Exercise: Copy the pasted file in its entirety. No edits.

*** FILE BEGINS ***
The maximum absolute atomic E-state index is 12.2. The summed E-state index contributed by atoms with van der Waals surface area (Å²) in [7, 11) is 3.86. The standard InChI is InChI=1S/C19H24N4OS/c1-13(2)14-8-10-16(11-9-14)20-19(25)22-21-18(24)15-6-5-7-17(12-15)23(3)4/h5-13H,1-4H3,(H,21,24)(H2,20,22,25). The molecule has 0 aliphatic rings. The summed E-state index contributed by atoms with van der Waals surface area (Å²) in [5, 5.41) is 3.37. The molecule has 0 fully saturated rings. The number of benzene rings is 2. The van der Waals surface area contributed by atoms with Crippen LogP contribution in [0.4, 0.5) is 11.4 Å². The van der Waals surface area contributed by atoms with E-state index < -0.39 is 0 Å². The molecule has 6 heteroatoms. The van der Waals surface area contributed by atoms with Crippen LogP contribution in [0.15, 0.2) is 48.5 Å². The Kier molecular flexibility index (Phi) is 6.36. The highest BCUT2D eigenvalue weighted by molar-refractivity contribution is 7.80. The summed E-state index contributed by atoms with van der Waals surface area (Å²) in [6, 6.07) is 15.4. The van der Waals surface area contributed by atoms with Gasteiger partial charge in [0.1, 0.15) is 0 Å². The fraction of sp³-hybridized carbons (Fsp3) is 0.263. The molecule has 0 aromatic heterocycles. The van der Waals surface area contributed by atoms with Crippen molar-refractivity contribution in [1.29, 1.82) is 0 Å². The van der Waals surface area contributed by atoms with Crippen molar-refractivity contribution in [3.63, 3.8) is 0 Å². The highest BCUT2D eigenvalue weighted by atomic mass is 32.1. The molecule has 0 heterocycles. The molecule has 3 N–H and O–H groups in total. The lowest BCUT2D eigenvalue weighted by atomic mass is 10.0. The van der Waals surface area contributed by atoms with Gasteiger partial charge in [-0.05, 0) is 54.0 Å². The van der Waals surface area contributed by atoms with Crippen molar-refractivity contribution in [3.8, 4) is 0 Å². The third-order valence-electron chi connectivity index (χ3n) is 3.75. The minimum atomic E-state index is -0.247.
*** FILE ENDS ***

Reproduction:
The maximum absolute atomic E-state index is 12.2. The summed E-state index contributed by atoms with van der Waals surface area (Å²) in [7, 11) is 3.86. The standard InChI is InChI=1S/C19H24N4OS/c1-13(2)14-8-10-16(11-9-14)20-19(25)22-21-18(24)15-6-5-7-17(12-15)23(3)4/h5-13H,1-4H3,(H,21,24)(H2,20,22,25). The molecule has 0 aliphatic rings. The summed E-state index contributed by atoms with van der Waals surface area (Å²) in [5, 5.41) is 3.37. The molecule has 0 fully saturated rings. The number of benzene rings is 2. The van der Waals surface area contributed by atoms with Crippen LogP contribution in [0.4, 0.5) is 11.4 Å². The van der Waals surface area contributed by atoms with E-state index < -0.39 is 0 Å². The molecule has 6 heteroatoms. The van der Waals surface area contributed by atoms with Crippen LogP contribution in [0.15, 0.2) is 48.5 Å². The Kier molecular flexibility index (Phi) is 6.36. The highest BCUT2D eigenvalue weighted by molar-refractivity contribution is 7.80. The summed E-state index contributed by atoms with van der Waals surface area (Å²) in [6, 6.07) is 15.4. The van der Waals surface area contributed by atoms with Gasteiger partial charge in [0.1, 0.15) is 0 Å². The fraction of sp³-hybridized carbons (Fsp3) is 0.263. The molecule has 0 aromatic heterocycles. The van der Waals surface area contributed by atoms with Crippen molar-refractivity contribution in [1.29, 1.82) is 0 Å². The van der Waals surface area contributed by atoms with Crippen molar-refractivity contribution in [3.63, 3.8) is 0 Å². The highest BCUT2D eigenvalue weighted by atomic mass is 32.1. The molecule has 0 heterocycles. The molecule has 3 N–H and O–H groups in total. The lowest BCUT2D eigenvalue weighted by atomic mass is 10.0. The van der Waals surface area contributed by atoms with Gasteiger partial charge in [-0.05, 0) is 54.0 Å². The van der Waals surface area contributed by atoms with Crippen molar-refractivity contribution in [3.8, 4) is 0 Å². The third-order valence-electron chi connectivity index (χ3n) is 3.75. The minimum atomic E-state index is -0.247.